one imagining peasants as sentimental swains, the
other convinced that the nobles are horrible tyrants.
— Through this mutual misconception and this
secular isolation, the French lose the habit, the
art and the faculty for acting in an entire body.
They are no longer capable of spontaneous agreement
and collective action. No one, in the moment
of danger, dares rely on his neighbors or on his equals.
No one knows where to turn to obtain a guide.
“A man willing to be responsible for the smallest
district cannot be found; and, more than this, one
man able to answer for another man.”
Utter and irremediable disorder is at hand.
The Utopia of the theorists has been accomplished,
the savage condition has recommenced. Individuals
now stand in by themselves; everyone reverting back
to his original feebleness, while his possessions
and his life are at the mercy of the first band that
comes along. He has nothing within him to control
him but the sheep-like habit of being led, of awaiting
an impulsion, of turning towards the accustomed center,
towards Paris, from which his orders have always arrived.
Arthur Young is struck with this mechanical movement.
Political ignorance and docility are everywhere complete.
He, a foreigner, conveys the news of Alsace into Burgundy:
the insurrection there had been terrible, the populace
having sacked the city-hall at Strasbourg, of which
not a word was known at Dijon; “yet it is nine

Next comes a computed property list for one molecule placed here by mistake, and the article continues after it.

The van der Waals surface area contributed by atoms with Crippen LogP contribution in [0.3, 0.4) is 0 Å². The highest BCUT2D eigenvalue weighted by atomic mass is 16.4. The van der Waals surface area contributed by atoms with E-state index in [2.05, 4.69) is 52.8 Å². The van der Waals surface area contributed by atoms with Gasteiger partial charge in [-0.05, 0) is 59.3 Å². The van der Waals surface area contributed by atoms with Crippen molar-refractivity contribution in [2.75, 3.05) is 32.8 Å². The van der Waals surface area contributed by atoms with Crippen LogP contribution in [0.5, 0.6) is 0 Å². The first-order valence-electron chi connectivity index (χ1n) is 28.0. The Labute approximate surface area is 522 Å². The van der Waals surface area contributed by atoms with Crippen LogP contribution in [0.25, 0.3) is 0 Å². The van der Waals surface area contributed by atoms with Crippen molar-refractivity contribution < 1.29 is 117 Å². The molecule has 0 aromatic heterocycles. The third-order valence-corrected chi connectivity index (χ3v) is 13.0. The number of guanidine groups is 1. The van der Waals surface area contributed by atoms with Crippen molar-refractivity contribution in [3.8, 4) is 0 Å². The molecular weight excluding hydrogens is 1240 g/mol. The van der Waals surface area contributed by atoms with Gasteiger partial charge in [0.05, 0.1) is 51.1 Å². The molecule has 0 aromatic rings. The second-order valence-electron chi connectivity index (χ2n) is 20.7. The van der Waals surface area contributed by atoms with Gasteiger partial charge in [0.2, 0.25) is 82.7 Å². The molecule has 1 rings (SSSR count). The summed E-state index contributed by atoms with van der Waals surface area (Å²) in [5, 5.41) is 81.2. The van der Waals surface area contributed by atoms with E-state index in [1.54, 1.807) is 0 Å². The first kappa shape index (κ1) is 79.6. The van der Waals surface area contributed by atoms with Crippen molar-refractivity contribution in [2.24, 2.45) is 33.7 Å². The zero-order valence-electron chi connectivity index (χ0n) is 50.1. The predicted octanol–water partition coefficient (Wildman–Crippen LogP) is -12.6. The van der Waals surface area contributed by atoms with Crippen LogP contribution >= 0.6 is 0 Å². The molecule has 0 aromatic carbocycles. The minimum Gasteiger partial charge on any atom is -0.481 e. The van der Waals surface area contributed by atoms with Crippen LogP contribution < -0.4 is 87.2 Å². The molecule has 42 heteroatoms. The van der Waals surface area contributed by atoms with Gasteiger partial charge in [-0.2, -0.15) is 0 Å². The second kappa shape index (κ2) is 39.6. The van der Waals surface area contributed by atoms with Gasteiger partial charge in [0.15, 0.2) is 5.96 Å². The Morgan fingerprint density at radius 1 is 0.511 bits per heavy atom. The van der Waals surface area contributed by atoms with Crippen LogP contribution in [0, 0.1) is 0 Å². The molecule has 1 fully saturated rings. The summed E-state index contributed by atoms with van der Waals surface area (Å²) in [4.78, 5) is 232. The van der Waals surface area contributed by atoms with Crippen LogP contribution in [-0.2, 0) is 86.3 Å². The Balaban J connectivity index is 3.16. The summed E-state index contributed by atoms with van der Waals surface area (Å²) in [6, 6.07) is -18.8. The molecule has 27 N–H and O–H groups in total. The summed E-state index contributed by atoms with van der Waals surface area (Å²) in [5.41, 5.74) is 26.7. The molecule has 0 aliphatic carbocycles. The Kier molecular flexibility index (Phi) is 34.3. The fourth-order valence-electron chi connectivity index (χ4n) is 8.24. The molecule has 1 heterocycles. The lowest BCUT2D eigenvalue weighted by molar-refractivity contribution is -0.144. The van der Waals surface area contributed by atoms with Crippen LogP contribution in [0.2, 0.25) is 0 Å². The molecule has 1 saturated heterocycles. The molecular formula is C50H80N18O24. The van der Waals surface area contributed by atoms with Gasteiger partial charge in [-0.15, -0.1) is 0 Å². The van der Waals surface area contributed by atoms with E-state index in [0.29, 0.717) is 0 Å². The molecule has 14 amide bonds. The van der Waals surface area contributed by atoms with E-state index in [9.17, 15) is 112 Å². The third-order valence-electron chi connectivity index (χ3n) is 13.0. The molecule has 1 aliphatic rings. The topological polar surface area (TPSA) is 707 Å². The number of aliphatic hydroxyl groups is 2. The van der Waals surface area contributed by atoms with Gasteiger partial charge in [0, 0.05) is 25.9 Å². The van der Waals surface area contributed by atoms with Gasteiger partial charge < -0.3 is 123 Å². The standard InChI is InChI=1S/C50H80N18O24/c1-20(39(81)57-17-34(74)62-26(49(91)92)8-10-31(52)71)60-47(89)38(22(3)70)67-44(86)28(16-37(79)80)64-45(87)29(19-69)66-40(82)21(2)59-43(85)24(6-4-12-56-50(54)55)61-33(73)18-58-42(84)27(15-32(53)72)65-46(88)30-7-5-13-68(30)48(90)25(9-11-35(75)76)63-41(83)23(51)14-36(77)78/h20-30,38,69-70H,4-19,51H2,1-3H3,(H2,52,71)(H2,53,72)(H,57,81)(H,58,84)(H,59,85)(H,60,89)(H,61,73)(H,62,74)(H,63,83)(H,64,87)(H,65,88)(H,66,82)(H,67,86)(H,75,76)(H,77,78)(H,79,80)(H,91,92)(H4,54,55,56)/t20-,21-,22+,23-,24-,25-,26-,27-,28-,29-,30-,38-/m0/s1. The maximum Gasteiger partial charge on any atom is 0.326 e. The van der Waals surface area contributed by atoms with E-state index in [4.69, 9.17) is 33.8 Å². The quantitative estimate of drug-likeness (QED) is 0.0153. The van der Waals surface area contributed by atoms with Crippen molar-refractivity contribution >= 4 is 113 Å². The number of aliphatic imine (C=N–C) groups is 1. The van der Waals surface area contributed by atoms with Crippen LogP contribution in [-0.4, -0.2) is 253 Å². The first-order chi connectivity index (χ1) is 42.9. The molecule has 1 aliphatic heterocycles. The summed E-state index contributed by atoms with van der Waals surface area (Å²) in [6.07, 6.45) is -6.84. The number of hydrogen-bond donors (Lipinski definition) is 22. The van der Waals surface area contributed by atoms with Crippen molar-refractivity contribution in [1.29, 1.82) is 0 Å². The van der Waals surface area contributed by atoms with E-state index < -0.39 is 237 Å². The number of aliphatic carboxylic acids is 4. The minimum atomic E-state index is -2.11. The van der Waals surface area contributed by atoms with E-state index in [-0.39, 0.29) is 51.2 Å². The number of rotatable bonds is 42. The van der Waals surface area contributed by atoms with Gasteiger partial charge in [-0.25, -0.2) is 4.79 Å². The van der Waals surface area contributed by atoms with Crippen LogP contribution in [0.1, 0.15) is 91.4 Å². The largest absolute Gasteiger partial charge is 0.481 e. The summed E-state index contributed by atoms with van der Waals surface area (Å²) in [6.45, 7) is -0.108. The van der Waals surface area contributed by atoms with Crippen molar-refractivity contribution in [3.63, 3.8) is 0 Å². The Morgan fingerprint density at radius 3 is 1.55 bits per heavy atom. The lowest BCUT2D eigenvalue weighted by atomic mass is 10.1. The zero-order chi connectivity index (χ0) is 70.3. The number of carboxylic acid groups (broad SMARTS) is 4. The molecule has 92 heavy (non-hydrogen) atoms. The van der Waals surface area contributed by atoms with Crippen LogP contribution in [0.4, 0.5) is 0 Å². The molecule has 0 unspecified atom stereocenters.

days since it happened; had it been nineteen I question
if they would more than have received the intelligence.”
There are no newspapers in the cafés; no local centers
of information, of resolution, of action. The
province submits to events at the capital; “people
dare not move; they dare not even form an opinion
before Paris speaks.” — This is what Monarchical
centralization leads to. It has deprived the
groups of their cohesion and the individual of his
motivational drive. Only human dust remains,
and this, whirling about and gathered together in
massive force, is blindly driven along by the wind.
Direction of the current. — The people led
by lawyers. — Theories and piques the sole
surviving forces. — Suicide of the Ancient
We are all well aware from which side the gale comes,
and, to assure ourselves, we have merely to see how
the reports of the Third-Estate are made up.
The peasant is led by the man of the law, the petty
attorney of the rural districts, the envious advocate
and theorist. This one insists, in the report,
on a statement being made in writing and at length
of his local and personal grievances, his protest
against taxes and deductions, his request to have his
dog free of the clog, and his desire to own a gun
to use against the wolves. Another one,
who suggests and directs, envelopes all this in the
language of the Rights of Man and that of the circular